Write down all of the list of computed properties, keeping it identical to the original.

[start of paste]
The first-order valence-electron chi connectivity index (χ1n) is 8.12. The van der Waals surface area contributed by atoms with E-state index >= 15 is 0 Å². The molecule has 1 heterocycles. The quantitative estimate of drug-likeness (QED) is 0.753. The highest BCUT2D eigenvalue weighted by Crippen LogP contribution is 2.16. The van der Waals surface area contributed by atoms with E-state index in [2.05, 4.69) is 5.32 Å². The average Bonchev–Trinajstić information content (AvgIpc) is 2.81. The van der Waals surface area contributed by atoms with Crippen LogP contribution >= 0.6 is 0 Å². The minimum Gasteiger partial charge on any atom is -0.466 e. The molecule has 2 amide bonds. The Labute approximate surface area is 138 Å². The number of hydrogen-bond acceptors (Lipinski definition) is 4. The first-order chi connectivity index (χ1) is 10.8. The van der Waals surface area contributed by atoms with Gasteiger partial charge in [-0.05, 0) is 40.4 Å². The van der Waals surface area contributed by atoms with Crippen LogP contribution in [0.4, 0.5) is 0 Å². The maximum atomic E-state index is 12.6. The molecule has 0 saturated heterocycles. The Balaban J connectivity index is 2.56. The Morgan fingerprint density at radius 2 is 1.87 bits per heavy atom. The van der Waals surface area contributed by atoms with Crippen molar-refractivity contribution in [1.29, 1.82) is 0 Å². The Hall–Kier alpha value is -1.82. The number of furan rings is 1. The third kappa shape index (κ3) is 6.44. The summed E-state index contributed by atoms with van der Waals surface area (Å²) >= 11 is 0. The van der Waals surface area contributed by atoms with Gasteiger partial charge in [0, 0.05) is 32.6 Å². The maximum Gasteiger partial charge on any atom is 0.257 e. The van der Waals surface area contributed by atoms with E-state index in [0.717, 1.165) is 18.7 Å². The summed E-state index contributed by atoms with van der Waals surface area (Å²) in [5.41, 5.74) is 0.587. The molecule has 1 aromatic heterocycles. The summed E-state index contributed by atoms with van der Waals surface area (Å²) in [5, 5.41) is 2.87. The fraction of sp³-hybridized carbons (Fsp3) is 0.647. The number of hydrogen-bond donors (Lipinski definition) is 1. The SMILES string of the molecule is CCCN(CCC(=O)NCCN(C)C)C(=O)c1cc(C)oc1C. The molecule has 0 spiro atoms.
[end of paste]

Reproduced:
The first-order valence-electron chi connectivity index (χ1n) is 8.12. The van der Waals surface area contributed by atoms with E-state index >= 15 is 0 Å². The molecule has 1 heterocycles. The quantitative estimate of drug-likeness (QED) is 0.753. The highest BCUT2D eigenvalue weighted by Crippen LogP contribution is 2.16. The van der Waals surface area contributed by atoms with E-state index in [2.05, 4.69) is 5.32 Å². The average Bonchev–Trinajstić information content (AvgIpc) is 2.81. The van der Waals surface area contributed by atoms with Crippen LogP contribution >= 0.6 is 0 Å². The minimum Gasteiger partial charge on any atom is -0.466 e. The molecule has 2 amide bonds. The Labute approximate surface area is 138 Å². The number of hydrogen-bond acceptors (Lipinski definition) is 4. The first-order chi connectivity index (χ1) is 10.8. The van der Waals surface area contributed by atoms with Gasteiger partial charge in [-0.05, 0) is 40.4 Å². The van der Waals surface area contributed by atoms with Crippen LogP contribution in [0.4, 0.5) is 0 Å². The maximum atomic E-state index is 12.6. The molecule has 0 saturated heterocycles. The Balaban J connectivity index is 2.56. The Morgan fingerprint density at radius 2 is 1.87 bits per heavy atom. The van der Waals surface area contributed by atoms with Crippen molar-refractivity contribution in [1.29, 1.82) is 0 Å². The Hall–Kier alpha value is -1.82. The number of furan rings is 1. The third kappa shape index (κ3) is 6.44. The summed E-state index contributed by atoms with van der Waals surface area (Å²) >= 11 is 0. The van der Waals surface area contributed by atoms with Gasteiger partial charge in [0, 0.05) is 32.6 Å². The maximum Gasteiger partial charge on any atom is 0.257 e. The van der Waals surface area contributed by atoms with E-state index in [0.717, 1.165) is 18.7 Å². The summed E-state index contributed by atoms with van der Waals surface area (Å²) in [5.41, 5.74) is 0.587. The molecule has 1 aromatic heterocycles. The summed E-state index contributed by atoms with van der Waals surface area (Å²) in [5, 5.41) is 2.87. The fraction of sp³-hybridized carbons (Fsp3) is 0.647. The number of hydrogen-bond donors (Lipinski definition) is 1. The SMILES string of the molecule is CCCN(CCC(=O)NCCN(C)C)C(=O)c1cc(C)oc1C. The molecule has 0 spiro atoms.